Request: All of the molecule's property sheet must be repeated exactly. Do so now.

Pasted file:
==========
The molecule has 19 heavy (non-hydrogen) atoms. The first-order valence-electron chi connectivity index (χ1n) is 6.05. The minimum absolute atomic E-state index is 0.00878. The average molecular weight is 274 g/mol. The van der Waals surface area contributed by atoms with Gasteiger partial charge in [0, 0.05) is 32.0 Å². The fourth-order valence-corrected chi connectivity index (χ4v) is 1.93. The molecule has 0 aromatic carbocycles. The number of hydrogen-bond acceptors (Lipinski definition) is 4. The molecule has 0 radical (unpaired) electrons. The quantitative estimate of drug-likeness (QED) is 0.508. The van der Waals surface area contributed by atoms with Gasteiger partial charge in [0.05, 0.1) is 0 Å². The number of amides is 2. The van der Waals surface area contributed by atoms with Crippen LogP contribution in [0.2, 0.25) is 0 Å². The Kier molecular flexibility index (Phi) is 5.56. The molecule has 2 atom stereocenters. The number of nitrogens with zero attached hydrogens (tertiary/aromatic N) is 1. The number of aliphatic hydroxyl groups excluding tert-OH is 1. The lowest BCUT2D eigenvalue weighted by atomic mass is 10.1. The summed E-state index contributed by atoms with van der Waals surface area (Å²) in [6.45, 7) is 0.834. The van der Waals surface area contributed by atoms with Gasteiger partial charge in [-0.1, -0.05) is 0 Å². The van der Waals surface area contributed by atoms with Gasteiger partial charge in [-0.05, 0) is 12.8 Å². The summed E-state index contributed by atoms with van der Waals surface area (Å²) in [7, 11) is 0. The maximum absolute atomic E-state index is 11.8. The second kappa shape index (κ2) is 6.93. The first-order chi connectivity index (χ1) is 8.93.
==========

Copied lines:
The molecule has 19 heavy (non-hydrogen) atoms. The first-order valence-electron chi connectivity index (χ1n) is 6.05. The minimum absolute atomic E-state index is 0.00878. The average molecular weight is 274 g/mol. The van der Waals surface area contributed by atoms with Gasteiger partial charge in [0, 0.05) is 32.0 Å². The fourth-order valence-corrected chi connectivity index (χ4v) is 1.93. The molecule has 0 aromatic carbocycles. The number of hydrogen-bond acceptors (Lipinski definition) is 4. The molecule has 0 radical (unpaired) electrons. The quantitative estimate of drug-likeness (QED) is 0.508. The van der Waals surface area contributed by atoms with Gasteiger partial charge in [0.05, 0.1) is 0 Å². The number of amides is 2. The van der Waals surface area contributed by atoms with Crippen LogP contribution in [0.2, 0.25) is 0 Å². The Kier molecular flexibility index (Phi) is 5.56. The molecule has 2 atom stereocenters. The number of nitrogens with zero attached hydrogens (tertiary/aromatic N) is 1. The number of aliphatic hydroxyl groups excluding tert-OH is 1. The lowest BCUT2D eigenvalue weighted by atomic mass is 10.1. The summed E-state index contributed by atoms with van der Waals surface area (Å²) in [6.45, 7) is 0.834. The van der Waals surface area contributed by atoms with Gasteiger partial charge in [-0.1, -0.05) is 0 Å². The van der Waals surface area contributed by atoms with Gasteiger partial charge in [-0.05, 0) is 12.8 Å². The summed E-state index contributed by atoms with van der Waals surface area (Å²) in [7, 11) is 0. The maximum absolute atomic E-state index is 11.8. The second kappa shape index (κ2) is 6.93. The first-order chi connectivity index (χ1) is 8.93.